As proof of concept, consider the relatively simple relative risk model, log(P[D]) = λ + β*1SNP1 + β*2SNP2 + β*3SNP1*SNP2, where exp (λ) is the baseline risk, the two SNPs have equal relative risks per allele, i.e., β1 = β2, there is a weak interaction (small β3), and equal numbers of cases and controls sampled for a moderately rare disease. It is apparent that power to identify the disease related SNPs using a screening approach based on composite LD in the pooled case-control sample can increase with the strength of the main effects and be quite powerful despite a weak interaction (Figure 1). This result may explain why using the pooled cases and controls generated a more effective screening tool than cases only, in an application to identify SNPs that modify estrogen treatment efficacy in the Woman's Health Initiative study (Dai et al., 2012). It is up to future studies to clarify just how much and under what conditions main effects and controls contribute to the power of the approach.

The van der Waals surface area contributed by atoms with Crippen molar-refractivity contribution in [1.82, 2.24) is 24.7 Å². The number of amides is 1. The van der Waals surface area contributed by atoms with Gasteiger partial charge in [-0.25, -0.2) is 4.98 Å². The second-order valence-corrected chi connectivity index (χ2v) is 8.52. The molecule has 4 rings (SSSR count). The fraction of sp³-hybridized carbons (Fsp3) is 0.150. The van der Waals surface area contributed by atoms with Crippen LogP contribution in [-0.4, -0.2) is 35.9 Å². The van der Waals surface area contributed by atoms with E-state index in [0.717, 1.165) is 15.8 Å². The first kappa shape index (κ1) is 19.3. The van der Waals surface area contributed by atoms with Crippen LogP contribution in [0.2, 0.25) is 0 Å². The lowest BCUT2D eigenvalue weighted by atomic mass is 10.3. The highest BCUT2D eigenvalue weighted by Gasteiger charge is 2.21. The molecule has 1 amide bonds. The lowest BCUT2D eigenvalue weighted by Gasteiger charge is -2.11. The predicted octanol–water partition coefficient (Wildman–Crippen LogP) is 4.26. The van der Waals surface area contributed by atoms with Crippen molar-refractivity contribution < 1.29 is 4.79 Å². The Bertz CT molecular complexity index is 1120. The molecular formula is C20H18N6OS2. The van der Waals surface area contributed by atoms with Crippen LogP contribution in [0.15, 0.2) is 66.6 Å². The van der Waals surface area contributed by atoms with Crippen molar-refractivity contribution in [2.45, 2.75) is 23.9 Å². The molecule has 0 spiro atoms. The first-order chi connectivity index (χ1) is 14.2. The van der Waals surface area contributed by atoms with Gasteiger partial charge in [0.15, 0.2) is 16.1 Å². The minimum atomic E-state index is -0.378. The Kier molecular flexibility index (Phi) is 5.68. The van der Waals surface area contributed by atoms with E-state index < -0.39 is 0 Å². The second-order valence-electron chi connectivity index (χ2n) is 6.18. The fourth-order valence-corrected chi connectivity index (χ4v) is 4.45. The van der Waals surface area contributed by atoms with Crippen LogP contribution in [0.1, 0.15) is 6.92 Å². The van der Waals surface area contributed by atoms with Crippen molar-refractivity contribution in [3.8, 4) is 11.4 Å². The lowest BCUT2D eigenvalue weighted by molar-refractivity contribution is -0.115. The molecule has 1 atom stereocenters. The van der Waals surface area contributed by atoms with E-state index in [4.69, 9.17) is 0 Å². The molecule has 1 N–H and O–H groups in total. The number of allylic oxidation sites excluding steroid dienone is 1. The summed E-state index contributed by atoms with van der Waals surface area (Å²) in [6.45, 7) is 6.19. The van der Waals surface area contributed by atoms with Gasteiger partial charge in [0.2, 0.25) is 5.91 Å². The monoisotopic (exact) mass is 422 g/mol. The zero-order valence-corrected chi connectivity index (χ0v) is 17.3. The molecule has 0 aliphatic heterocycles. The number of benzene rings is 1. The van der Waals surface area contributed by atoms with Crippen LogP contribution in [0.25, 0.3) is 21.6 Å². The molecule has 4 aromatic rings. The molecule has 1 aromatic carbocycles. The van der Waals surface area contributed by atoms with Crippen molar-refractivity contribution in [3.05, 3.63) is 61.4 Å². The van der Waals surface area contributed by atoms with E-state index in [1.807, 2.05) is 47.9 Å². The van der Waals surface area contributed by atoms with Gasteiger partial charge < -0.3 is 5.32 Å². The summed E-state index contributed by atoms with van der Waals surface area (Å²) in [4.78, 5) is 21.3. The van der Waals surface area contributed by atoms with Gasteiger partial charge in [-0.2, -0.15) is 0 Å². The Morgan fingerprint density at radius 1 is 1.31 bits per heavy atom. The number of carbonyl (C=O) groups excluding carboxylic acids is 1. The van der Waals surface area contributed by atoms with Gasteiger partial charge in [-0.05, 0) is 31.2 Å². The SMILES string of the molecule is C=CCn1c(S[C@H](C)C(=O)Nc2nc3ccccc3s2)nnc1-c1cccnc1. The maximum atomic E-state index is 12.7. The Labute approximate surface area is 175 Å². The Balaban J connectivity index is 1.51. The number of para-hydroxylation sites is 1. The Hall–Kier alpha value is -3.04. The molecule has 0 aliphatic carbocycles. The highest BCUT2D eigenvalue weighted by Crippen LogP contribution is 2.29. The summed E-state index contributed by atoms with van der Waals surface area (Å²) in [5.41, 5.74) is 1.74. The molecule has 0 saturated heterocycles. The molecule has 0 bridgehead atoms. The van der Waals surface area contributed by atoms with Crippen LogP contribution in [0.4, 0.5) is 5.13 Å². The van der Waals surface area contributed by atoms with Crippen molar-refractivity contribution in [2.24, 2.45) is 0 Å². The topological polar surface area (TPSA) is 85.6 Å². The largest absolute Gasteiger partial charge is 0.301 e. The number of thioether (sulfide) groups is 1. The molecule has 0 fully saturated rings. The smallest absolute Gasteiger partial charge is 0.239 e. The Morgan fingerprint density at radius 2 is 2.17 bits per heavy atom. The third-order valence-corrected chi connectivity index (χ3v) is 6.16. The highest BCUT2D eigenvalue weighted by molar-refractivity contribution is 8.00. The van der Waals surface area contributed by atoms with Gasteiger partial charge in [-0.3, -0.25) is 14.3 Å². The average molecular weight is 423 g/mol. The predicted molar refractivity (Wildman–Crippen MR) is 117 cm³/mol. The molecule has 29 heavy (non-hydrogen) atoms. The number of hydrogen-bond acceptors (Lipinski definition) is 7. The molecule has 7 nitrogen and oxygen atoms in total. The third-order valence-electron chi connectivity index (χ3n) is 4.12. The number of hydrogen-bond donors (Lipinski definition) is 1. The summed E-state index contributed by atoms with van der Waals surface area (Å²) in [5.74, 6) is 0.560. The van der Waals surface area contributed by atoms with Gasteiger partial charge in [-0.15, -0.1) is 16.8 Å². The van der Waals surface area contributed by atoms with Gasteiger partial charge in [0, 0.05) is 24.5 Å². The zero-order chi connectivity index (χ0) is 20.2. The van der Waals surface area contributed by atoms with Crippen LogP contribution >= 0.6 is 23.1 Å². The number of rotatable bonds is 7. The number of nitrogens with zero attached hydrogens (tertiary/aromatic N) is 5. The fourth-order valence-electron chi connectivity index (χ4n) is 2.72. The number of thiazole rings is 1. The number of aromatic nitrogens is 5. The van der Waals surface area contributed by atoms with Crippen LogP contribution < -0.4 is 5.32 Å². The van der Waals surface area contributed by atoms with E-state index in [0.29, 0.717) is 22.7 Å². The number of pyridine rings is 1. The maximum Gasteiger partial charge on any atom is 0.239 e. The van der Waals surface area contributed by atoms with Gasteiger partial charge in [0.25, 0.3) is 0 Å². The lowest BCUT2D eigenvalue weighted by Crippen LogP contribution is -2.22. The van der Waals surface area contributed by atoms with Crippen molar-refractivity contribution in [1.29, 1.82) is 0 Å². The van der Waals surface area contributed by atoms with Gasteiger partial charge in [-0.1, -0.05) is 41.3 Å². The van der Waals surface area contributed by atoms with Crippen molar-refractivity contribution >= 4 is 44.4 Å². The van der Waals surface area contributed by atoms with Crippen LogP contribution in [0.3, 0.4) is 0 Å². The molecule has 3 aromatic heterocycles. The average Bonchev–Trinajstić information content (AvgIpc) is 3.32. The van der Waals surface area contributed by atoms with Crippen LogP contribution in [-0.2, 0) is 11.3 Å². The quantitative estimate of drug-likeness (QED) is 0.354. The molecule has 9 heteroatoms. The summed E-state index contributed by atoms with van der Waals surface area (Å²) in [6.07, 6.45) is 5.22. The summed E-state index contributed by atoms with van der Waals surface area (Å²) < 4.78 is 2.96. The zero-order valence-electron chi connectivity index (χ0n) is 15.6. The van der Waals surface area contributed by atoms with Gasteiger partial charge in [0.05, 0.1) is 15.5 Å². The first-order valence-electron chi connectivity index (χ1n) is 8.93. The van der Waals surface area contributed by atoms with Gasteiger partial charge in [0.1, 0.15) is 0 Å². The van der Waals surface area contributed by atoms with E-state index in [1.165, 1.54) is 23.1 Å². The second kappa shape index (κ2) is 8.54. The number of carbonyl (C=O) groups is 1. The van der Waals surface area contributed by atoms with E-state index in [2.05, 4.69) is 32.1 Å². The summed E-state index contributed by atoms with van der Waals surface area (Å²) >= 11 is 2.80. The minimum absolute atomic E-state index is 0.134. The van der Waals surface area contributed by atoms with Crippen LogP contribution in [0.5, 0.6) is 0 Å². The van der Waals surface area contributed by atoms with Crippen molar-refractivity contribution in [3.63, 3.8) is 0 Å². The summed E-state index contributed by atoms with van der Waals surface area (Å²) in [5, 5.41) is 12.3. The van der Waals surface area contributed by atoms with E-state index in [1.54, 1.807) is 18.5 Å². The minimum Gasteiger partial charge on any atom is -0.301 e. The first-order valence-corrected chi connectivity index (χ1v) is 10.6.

Figure 1. Power in cases, controls, and a pooled case-control sample for a screening procedure based on LD between SNPs. Empirical power calculations were plotted for detection of composite LD between two SNPs, independent in the general population, coded additively in the number of minor alleles, with minor allele frequencies of 0.2. Detection of composite LD was performed by applying the t-distribution to Pearson's product moment correlation coefficient with α = 0.05. A population of 40000 individuals including a binary disease trait was simulated according to the model, log(P[D]) = λ + β*1SNP1 + β*2SNP2 + β*3SNP1*SNP2, where baseline risk of disease was 5%, main effects were equal, β1 = β2, and the interaction was weak exp(β3) = 1.1. Power of the screening procedure as described above is plotted over a range of main effect relative risks [main effects RR = exp(β1) = exp(β2)] for a sample of 1000 cases only, 1000 controls only, and a pooled case-control sample of 1000 cases and 1000 controls randomly sampled from the population.